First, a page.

The dystopia she uses to attack collectivism in this book is, as another reviewer said, a straw-man. However, that is precisely what dystopias are: inflated versions of a worldview the author opposes. The society portrayed in this book is neither socialism nor communism, but an absolute anti-individualism. Similar, perhaps, to an ant colony. This setting was chosen to provide a strong foil against her pro-individualistic stance - and it's quite effective.
Regardless of how somebody feels about Ayn Rand's philosophy, this is a well written book. The use of descriptive prose is elegant and aesthetic, and the way she chooses the protagonist's vocabulary is reflective of the society in which he dwells. The evolution of the characters' thoughts are passably realistic, though everything is more of a thinly-veiled symbol of the Objectivist philosophy. There's also a rather beautifully written love story in it.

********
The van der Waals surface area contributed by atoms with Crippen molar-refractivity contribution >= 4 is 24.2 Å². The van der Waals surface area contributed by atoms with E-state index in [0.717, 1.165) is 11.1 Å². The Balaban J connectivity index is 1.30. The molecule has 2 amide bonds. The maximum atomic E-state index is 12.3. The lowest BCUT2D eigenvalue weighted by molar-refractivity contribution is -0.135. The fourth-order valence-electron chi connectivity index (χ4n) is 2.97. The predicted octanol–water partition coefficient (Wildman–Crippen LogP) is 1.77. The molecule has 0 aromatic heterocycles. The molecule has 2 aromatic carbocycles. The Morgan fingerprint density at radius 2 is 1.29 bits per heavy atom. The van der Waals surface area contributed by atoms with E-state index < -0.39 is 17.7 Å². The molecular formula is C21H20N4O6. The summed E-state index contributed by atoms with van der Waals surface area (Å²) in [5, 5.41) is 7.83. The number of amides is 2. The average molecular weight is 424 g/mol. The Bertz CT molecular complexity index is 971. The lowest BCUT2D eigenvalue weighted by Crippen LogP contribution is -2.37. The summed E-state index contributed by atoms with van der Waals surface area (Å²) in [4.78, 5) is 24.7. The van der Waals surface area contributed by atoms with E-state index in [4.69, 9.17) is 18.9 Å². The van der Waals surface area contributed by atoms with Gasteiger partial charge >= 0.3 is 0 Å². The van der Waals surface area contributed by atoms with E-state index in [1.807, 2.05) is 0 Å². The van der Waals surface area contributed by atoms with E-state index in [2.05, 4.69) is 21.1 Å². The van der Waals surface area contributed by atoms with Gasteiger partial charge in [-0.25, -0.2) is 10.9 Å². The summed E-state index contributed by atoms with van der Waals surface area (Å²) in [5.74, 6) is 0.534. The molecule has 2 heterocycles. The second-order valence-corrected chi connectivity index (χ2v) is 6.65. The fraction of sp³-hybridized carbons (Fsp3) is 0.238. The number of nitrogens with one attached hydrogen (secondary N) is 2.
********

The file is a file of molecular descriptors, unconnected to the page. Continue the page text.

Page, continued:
Given that Ayn Rand has a tendency to draw things out and over-explain, this quick read is the first time I ever actually made it through a full work of hers. That helps make it a lot more effective, so I would recommend this to anyone who wants to read this author.